‘Body of Work’ review for photo-eye, Book of the Week
Daniel Boetker-Smith reviews ‘Body of Work’ for photo-eye, Book of the Week.
“Today Radiohead released their first new song in years. I’d set aside the afternoon especially to write this review of Bruce Connew’s newest publication ‘Body of Work’, with no idea that the quintet from Oxford who have crafted the soundtrack of my adult life would inadvertently tell me how to read and understand Connew’s book.
‘Street Spirit (Fade Out).’ I can remember the lurid lines: ‘Cracked eggs dead birds / scream as they fight for life / I can feel death / can see its beady eyes.’ These words have been etched into my psyche since I first heard them in 1995. Hearing these lines again today after a number of years it seems that nothing can more accurately describe Bruce Connew’s new book. Connew has been around, making books, since the late 80s, and he is somewhat of a national treasure in New Zealand; a prolific, smart and eminently generous artist. But he’s never made a work like this before, and I’m not sure he ever should or could again. This is his ‘Heart of Darkness’.
But he’s never made a work like this before, and I’m not sure he ever should or could again.
‘Body of Work’ is elemental; it is base and it conjures extreme responses of both a strong desire to look further and an unwillingness to continue to have your retina pounded by such savage and excruciating beauty. Put simply this book is a series of images depicting horses fucking. The production and printing of the book is extraordinary, in fact the printing is so good, the ink laid on so thick, that each page is practically sculptural, which makes it all the more confronting. These are offset printed pages made to touch, to feel, to rub, and to fetishize.
I recall reading something Thom Yorke (Radiohead’s singer/songwriter) said years ago in an interview about 'Street Spirit (Fade Out)' being the one song he’d written that was hopeless, that had no resolve, that it was a dark tunnel without light at the end. Connew’s photographs, made inside the breeding barn at a horse stud during breeding season in New Zealand, have this feeling too, and I can pinpoint exactly where this hopelessness is located; it’s in the eyes.
The book shows us the pragmatic and sordid details of horse breeding — erect penises, glistening vulvas, hooves mounted, back legs kicking out, fluids spraying, teeth bared, penetration, ejaculation, and veins throbbing; however, it’s in the repeated close-up representation of the mare’s ‘mournful’ eyes (as Connew calls them) where you’ll find the pain. Coming back to Heart of Darkness, at one point Conrad writes, ‘I should be loyal to the nightmare of my choice.’ Connew has broken open a nightmarish world of his own, and it is depicted in the eyes of the horses he has photographed. The other images in the book set the scene, they give you the dark smells, and the guttural sounds, but the eyes relay the distraught and maniacal horror of what’s happening. These anthropomorphic eyes tell the whole story, they plead for help, they scream terror, and we can only watch the barbarity unfold, ‘I can feel death / can feel its beady eyes.’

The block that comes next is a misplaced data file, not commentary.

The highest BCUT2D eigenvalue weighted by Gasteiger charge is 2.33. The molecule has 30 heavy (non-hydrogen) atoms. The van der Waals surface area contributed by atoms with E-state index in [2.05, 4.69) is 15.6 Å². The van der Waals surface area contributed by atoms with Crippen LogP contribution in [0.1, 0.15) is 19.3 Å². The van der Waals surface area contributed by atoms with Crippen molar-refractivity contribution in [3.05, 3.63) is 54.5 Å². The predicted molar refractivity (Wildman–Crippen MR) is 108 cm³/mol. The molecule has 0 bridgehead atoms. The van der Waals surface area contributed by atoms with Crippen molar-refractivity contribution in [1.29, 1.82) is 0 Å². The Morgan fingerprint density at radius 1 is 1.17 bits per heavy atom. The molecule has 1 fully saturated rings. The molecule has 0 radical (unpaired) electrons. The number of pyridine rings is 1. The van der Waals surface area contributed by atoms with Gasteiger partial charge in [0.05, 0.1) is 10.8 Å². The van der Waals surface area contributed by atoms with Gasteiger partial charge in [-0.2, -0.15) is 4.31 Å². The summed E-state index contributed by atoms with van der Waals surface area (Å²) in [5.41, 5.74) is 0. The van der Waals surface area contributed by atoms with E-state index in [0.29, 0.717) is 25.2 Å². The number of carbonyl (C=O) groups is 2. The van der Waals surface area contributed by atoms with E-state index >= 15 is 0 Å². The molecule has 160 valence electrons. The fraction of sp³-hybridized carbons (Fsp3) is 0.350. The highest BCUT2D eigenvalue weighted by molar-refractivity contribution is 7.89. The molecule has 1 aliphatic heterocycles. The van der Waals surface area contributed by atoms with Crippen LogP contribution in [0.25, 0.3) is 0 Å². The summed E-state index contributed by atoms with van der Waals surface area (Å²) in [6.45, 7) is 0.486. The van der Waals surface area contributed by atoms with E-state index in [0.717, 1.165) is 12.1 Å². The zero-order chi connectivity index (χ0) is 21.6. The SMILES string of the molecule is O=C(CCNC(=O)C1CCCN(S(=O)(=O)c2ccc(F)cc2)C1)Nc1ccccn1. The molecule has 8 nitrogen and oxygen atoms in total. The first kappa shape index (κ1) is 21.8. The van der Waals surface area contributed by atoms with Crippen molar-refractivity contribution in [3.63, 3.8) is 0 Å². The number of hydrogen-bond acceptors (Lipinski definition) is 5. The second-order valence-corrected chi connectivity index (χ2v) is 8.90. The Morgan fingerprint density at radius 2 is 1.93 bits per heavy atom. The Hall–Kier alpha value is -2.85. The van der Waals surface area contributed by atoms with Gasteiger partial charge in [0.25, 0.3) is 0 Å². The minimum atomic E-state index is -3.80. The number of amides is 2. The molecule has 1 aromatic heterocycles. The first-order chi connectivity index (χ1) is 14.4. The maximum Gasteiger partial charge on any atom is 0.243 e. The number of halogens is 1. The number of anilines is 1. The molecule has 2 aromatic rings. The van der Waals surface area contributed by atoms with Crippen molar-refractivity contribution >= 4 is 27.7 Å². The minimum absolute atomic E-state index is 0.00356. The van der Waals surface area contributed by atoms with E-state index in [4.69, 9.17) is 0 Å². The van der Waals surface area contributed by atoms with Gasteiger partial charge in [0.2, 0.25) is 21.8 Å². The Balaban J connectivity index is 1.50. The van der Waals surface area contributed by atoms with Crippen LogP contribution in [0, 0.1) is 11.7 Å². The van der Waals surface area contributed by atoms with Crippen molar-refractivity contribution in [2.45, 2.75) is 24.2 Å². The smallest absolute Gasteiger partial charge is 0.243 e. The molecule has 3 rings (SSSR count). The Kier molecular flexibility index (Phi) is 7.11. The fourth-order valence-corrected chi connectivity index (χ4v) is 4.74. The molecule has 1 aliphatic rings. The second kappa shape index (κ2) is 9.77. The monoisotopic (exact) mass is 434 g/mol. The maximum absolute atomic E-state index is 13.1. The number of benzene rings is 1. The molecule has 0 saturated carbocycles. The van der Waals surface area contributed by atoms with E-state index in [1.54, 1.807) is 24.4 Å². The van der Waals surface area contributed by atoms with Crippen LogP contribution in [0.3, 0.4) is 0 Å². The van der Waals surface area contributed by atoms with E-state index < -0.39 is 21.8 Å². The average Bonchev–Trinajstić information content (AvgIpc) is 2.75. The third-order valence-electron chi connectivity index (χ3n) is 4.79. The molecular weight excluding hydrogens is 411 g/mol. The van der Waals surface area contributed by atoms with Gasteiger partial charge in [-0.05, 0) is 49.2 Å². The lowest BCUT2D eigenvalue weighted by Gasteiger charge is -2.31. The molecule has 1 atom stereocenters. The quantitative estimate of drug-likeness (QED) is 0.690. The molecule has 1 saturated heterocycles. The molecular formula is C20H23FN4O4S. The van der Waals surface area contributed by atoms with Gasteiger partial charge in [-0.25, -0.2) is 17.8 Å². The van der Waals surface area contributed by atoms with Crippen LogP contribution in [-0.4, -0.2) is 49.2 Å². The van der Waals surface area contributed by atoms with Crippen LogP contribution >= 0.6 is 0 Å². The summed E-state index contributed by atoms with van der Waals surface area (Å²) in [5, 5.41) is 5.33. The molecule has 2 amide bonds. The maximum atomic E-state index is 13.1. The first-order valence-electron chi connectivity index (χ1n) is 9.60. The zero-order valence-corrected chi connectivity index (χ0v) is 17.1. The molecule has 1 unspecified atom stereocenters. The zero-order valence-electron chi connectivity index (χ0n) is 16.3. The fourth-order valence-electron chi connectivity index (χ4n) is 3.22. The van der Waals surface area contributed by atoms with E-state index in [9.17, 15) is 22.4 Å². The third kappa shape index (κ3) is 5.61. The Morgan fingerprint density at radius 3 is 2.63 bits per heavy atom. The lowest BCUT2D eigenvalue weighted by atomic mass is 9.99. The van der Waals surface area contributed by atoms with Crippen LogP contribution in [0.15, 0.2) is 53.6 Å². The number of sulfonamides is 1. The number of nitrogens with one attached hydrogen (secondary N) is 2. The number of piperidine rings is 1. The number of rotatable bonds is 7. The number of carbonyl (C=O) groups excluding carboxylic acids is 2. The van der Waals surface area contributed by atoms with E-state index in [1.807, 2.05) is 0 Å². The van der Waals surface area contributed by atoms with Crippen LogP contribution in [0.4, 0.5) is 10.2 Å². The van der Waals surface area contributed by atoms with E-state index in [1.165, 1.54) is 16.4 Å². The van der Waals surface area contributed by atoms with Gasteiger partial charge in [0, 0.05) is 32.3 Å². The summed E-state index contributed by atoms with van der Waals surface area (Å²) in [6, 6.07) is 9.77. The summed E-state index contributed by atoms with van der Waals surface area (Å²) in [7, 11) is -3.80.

This is a singularly brilliant, brave and raw book, made to be savored, and pored over, to be loved and loathed; not loathed because of any flaws, but because, as Thom Yorke said when talking about ‘Street Spirit (Fade Out)’, “that song drains me, and it shakes me, and hurts like hell every time … and it breaks my heart.”—
DANIEL BOETKER-SMITH / 05.2016
Daniel Boetker-Smith is a writer, curator, educator and artist based in Melbourne, Australia. He is the Director of the Asia-Pacific Photobook Archive, a not-for-profit organization established in 2013 to promote and share the books of photographers from the Asia-Pacific region at festivals, galleries, and institutions all over the world. He regularly writes on photography for a number of online and print publications. He is also coordinator of the Asia-Pacific Photobook Prize and a Founder of Photobook Melbourne, the only international photobook festival in the Asia-Pacific region. Daniel is the Course Director at the Photography Studies College, Melbourne.